I attended the 2011 international CES show in Las Vegas last week. I’m posting some of my observations on monitors and scanners which would be useful for mobile accountants below. I’m looking forward to working with the ScanSnap S1100 and putting it through its paces!
There has (finally) been some innovation in the mobile monitor space to make it much easier for mobile users (e.g. road warriors) to have two monitors without carrying a ton of gear. Two new models offer road warriors workable solutions for that second display, the Toshiba Mobile Monitor (to be released in March 2011, price TBA) and the Field Monitor Pro from Mobile Monitor Technologies ($289 from www.mmt2.com)
Figure 1: The Toshiba Mobile Monitor is a 14.1″ LCD display which runs on USB power. (available March 2011)
The Toshiba device uses one USB 2.0 slot to provide a second 14.1” display (1366 x 768) for an external monitor, and we understand that there will be a USB 3.0 version coming soon. This exciting new offering comes in a leather folio which seals with Velcro, and can be used as a stand for the monitor on any flat surface. The model we saw was a prototype, and we were told that this device will be available in March, 2011. (Pricing not available at press time)
Figure 2 – The Field Monitor Pro, from http://www.MMT2.com is $279, and includes a numeric keypad.
Although they were not at CES 2011, the enterprising accountants at Mobile Monitor Technologies appeared at the 2010 CCH User Conference with the Field Monitor Pro. This device is similar to a very thin laptop, and its 15.4” 1280×800 display is connected to a PC using a USB port. The LCD can be positioned using three different stands, and includes a full numeric keypad. The Field Monitor Pro is priced at $279, and is available now from www.mmt2.com.
Scanners for use on the road have been a challenge for accountants on the go for some time, and although Fujitsu has offered the ScanSnap S1300 portable scanner for some time, this device is still somewhat bulky to carry every day or for road warriors. Fujitsu recently released the ScanSnap S1100 to fill this gap in their product line.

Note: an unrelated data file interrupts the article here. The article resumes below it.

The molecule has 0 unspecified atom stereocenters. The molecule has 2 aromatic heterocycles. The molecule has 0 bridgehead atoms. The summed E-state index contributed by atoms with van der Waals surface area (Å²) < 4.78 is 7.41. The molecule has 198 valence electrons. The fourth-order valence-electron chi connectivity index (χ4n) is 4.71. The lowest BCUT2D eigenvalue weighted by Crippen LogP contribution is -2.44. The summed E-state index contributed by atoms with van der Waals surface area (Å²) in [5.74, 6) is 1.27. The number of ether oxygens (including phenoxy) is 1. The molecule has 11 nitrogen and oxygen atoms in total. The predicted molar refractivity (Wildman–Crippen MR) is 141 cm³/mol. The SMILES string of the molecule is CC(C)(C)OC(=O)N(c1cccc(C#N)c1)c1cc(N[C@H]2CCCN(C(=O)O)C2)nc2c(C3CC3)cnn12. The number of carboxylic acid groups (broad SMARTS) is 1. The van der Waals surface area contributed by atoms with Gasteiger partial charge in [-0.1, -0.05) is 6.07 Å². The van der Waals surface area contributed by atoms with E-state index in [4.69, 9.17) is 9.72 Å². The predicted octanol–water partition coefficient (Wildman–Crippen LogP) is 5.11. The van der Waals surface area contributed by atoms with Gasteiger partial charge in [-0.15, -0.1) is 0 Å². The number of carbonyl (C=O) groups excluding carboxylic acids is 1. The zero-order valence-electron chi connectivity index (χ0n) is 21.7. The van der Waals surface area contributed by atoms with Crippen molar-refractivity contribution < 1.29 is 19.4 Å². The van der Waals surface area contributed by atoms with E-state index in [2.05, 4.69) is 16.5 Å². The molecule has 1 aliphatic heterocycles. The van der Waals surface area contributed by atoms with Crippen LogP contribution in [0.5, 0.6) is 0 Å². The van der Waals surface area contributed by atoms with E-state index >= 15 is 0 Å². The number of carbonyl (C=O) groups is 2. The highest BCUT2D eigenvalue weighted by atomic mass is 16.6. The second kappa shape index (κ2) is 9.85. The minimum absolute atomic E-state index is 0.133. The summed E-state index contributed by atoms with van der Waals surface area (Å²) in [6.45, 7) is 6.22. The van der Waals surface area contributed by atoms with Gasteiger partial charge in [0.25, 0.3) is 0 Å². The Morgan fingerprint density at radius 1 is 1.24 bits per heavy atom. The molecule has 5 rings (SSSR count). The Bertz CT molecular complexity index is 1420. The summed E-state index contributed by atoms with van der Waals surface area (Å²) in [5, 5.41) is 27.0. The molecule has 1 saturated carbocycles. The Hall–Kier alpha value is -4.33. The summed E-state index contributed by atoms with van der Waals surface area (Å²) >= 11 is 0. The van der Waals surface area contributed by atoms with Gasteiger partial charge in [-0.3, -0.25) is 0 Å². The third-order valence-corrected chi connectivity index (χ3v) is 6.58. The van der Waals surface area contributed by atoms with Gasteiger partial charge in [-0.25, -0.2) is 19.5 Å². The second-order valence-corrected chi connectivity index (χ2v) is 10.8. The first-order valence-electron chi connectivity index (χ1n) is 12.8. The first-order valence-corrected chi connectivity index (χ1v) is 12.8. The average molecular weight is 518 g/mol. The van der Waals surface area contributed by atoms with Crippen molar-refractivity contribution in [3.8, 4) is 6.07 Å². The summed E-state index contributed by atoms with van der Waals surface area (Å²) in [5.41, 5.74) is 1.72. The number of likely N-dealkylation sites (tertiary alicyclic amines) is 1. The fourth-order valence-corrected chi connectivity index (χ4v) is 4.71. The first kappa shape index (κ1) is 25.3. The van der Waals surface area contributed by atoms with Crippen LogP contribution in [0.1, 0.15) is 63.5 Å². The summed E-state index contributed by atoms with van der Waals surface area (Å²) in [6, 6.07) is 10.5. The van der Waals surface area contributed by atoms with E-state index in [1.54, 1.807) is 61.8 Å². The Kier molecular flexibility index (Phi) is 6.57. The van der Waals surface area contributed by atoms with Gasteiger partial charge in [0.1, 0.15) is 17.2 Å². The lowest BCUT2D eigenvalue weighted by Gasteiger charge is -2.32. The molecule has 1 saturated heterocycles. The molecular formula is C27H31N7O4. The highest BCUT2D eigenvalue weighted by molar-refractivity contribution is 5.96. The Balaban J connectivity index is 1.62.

Figure 3 – Fujitsu’s ScanSnap S1100 offers portable scanning in a micro-sized footprint.
Weighing in at a light 12.3 ounces, the svelte (10.74” x 1.33” x 1.87”) ScanSnap 1100 scans one side of one page at a time, and will handle hard to scan originals like embossed cards without an issue. Scanning takes 7.5 seconds per page, which puts the speed for this device at about six pages per minute.
Figure 4- The Fujitsu ScanSnap S1100 portable scanner
Although the scanner itself is impressive, the real advances made by Fujitsu are in the accompanying ScanSnap Manager software, which has been extended to allow users to scan documents directly to PDF files, e-mail messages, printers, or to numerous cloud applications for online collaboration. One-click online document sharing is available for Evernote, SharePoint, and Google Docs.
Figure 5 – Fujitsu’s ScanSnap Manager software allows one-touch uploads to numerous document portal services.
Another alternative for mobile scanning is to use software to convert the high quality digital cameras in tablets and cellular phones into a scanning device. One application, PDF Scanner, which is available for Windows Mobile 6, Android, and the iPhone, will take pictures of documents and convert them into PDF files, which can then be either downloaded using a cable or attached to e-mail messages. PDF scanner is available from most cell phone application stores, and more information can be found at www.melonmobile.com.
One thought on “Report From CES: Mobile Monitors and Mobile Scanning”
The monitor seems like a good idea if you need to have a second monitor when you might be on a plane (that is if there is an extra food tray to your disposal). Otherwise, I don’t see a big need for it.
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